Giannandrea Poesio

Tales of the city | 16 June 2012

Text settings
Comments

Viktor|Matthew Bourne's Early Adventures|Ballo della Regina/La Sylphide

Sadler's Wells|Sadler's Wells|Royal Opera House Tanztheater Wuppertal Pina Bausch| |, Until 9 July| |

Last Wednesday two of the three live pooches that appeared in Pina Bausch’s Viktor did onstage what most dogs do when in a state of arousal. The incident, which elicited a great deal of audience laughter and repressed giggles on stage, would have amused the late Bausch. First seen in 1986, Viktor was the first of the many city-specific works that Bausch created and on which the current World Cities 2012 retrospective (at Sadler’s Wells and the Barbican) focuses. Viktor’s rhapsodic and episodic narrative comes from the theatricalisation of memories each member of the Tanztheater Wuppertal had of their experiences in a particular location.

Viktor is about Rome, though not the Rome one sees in travel books, postcards or holiday snaps. Bausch had a special relationship with the Italian capital, one of the first European cities to host regular seasons of her work. Viktor, therefore, is Bausch’s own tribute to Rome, but a tribute that never glosses over its darker facets. Hence the kaleidoscopic merry-go-round of images that shifts from the comic to the tragic, via the ironic and even the absurd — as in the case of the ballerina filling her point shoes with veal steaks, also caught on film by Wim Wenders. Those in the know might appreciate the vibrant choreographic depiction of one of the many small fountains found in the city, or the appearance of the sanpietrini, the cobblestones that pave some of its ancient roads and were used as weapons in historic moments of unrest. Yet there is more to Viktor than a spotting-the-reference game. Gender issues are dealt with in the typical Bauschian way, with exaggerated manipulation of bodies, cross-dressing and an accent uation of the strengths and weaknesses of each gender. The various images, moreover, are linked by other Bauschian signature ideas, such as the inevitable line of dancers moving to the tune of a catchy ballroom ditty, or choral moments which develop from a basic gesture into a compositionally complex and theatrically stunning dance.

The idea of a season that moves chronologically from the earliest to the latest of Bausch’s city-specific works is a good one, for it allows viewers — whether or not they be established fans of Bausch — to follow the development of what has been a trailblazing approach to performance-making. Having seen Viktor when it was first created and a few times since, I could not help finding last week’s performance tired and tiring at times. What it lacked, in my view, was the hypnotising sense of seamlessly continuous action found in all the previous performances I eagerly attended. Whether such lack of theatrical flow is a result of Bausch’s revisions of the work since I last saw it or, more simply, stems from the work becoming dated, it is difficult to say.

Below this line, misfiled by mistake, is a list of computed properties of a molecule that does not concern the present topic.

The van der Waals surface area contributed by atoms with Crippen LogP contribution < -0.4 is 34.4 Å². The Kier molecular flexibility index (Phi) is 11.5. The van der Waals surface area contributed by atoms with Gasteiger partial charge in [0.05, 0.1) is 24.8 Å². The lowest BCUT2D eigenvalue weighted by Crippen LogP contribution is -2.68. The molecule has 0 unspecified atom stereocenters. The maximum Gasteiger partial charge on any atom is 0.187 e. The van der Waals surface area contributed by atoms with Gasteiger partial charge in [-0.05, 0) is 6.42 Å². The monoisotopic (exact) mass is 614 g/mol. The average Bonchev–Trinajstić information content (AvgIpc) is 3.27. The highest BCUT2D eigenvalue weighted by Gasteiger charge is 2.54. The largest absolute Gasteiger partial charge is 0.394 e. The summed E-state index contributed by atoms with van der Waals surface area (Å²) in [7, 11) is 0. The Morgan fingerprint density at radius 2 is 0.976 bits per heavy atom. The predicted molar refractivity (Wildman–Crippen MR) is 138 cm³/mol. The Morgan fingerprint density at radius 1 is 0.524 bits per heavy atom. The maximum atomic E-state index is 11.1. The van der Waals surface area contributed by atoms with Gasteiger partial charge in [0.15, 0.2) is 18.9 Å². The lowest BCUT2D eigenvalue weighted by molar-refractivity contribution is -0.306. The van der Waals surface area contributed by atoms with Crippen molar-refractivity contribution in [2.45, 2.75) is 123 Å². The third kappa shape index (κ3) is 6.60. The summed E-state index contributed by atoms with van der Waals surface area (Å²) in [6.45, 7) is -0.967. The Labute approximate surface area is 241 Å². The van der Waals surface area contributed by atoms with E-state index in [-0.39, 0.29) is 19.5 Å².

Retrospectives seem to be trendy these days. More than two weeks ago, I managed to catch one of the last performances of Matthew Bourne’s Early Adventures, which celebrated 25 years of the choreographer’s work. Spitfire, the memorable send-up of male vanity and of the famous Romantic success Pas de Quatre, proved as fresh as ever and had me, and many others, in stitches. I found Town and Country slightly less fresh, even though it stands out for a number of ideas, many of which were to inform later and more famous creations. Alas, its rather overwhelming length and reiteration of choreographic formulae impinged on the appreciation of both the slick humour and the not-so-slick naughtiness of The Infernal Galop — a very British look at French popular culture, strategically placed at the end of the triptych. But the programme is a must for those who want to explore the roots of Bourne’s creativity, the way he developed his distinctive movement vocabulary and his fascination with choreographic and filmic citations.  

Past successes are also at the core of the current Royal Ballet’s season, which started with recent acquisitions — Balanchine’s Ballo della Regina and La Sylphide — and will conclude with historical successes such as Nijinska’s 1923 Les Noces and Frederick Ashton’s 1976 A Month in the Country.

The performance of Ballo della Regina I attended starred a radiant, technically perfect Marianela Nuñez, surrounded by a not so perfect and lacklustre corps de ballet. Lukewarm dancing and poor acting were also what I saw in La Sylphide, which shares the bill with Ballo. I only hope that I went on an ‘off’ day and so reserve judgment.